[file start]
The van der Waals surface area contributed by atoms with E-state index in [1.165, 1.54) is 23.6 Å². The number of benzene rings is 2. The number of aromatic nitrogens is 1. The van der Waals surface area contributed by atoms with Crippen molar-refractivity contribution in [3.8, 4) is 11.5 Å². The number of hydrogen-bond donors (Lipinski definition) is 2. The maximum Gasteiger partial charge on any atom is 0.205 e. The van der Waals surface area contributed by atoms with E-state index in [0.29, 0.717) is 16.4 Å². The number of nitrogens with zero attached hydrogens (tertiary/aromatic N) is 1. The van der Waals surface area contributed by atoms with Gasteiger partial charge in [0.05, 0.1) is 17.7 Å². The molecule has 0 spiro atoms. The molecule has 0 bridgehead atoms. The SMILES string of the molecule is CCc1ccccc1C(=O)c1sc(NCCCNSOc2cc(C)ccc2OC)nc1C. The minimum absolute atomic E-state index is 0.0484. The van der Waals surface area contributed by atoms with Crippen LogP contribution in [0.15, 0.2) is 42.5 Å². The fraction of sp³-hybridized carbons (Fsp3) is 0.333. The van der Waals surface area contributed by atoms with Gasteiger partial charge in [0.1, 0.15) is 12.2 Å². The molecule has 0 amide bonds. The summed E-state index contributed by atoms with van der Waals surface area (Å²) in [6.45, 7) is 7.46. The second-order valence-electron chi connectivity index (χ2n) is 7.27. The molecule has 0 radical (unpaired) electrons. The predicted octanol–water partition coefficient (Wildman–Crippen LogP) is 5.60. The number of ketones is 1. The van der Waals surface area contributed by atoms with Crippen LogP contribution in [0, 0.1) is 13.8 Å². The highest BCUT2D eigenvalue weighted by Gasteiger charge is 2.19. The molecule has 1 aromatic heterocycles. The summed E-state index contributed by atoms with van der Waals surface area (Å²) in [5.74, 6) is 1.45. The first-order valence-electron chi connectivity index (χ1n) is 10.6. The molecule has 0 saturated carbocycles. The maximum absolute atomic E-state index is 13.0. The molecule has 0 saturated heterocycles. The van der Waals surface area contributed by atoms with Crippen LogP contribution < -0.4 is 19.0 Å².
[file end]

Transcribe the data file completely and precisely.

The van der Waals surface area contributed by atoms with E-state index in [1.165, 1.54) is 23.6 Å². The number of benzene rings is 2. The number of aromatic nitrogens is 1. The van der Waals surface area contributed by atoms with Crippen molar-refractivity contribution in [3.8, 4) is 11.5 Å². The number of hydrogen-bond donors (Lipinski definition) is 2. The maximum Gasteiger partial charge on any atom is 0.205 e. The van der Waals surface area contributed by atoms with E-state index in [0.29, 0.717) is 16.4 Å². The number of nitrogens with zero attached hydrogens (tertiary/aromatic N) is 1. The van der Waals surface area contributed by atoms with Gasteiger partial charge in [0.05, 0.1) is 17.7 Å². The molecule has 0 spiro atoms. The molecule has 0 bridgehead atoms. The SMILES string of the molecule is CCc1ccccc1C(=O)c1sc(NCCCNSOc2cc(C)ccc2OC)nc1C. The minimum absolute atomic E-state index is 0.0484. The van der Waals surface area contributed by atoms with Crippen LogP contribution in [0.15, 0.2) is 42.5 Å². The fraction of sp³-hybridized carbons (Fsp3) is 0.333. The van der Waals surface area contributed by atoms with Gasteiger partial charge in [0.1, 0.15) is 12.2 Å². The molecule has 0 amide bonds. The summed E-state index contributed by atoms with van der Waals surface area (Å²) in [6.45, 7) is 7.46. The second-order valence-electron chi connectivity index (χ2n) is 7.27. The molecule has 0 radical (unpaired) electrons. The predicted octanol–water partition coefficient (Wildman–Crippen LogP) is 5.60. The number of ketones is 1. The van der Waals surface area contributed by atoms with Crippen LogP contribution in [0, 0.1) is 13.8 Å². The highest BCUT2D eigenvalue weighted by Gasteiger charge is 2.19. The molecule has 1 aromatic heterocycles. The summed E-state index contributed by atoms with van der Waals surface area (Å²) in [5.74, 6) is 1.45. The first-order valence-electron chi connectivity index (χ1n) is 10.6. The molecule has 0 saturated carbocycles. The maximum absolute atomic E-state index is 13.0. The molecule has 0 saturated heterocycles. The van der Waals surface area contributed by atoms with Crippen LogP contribution < -0.4 is 19.0 Å².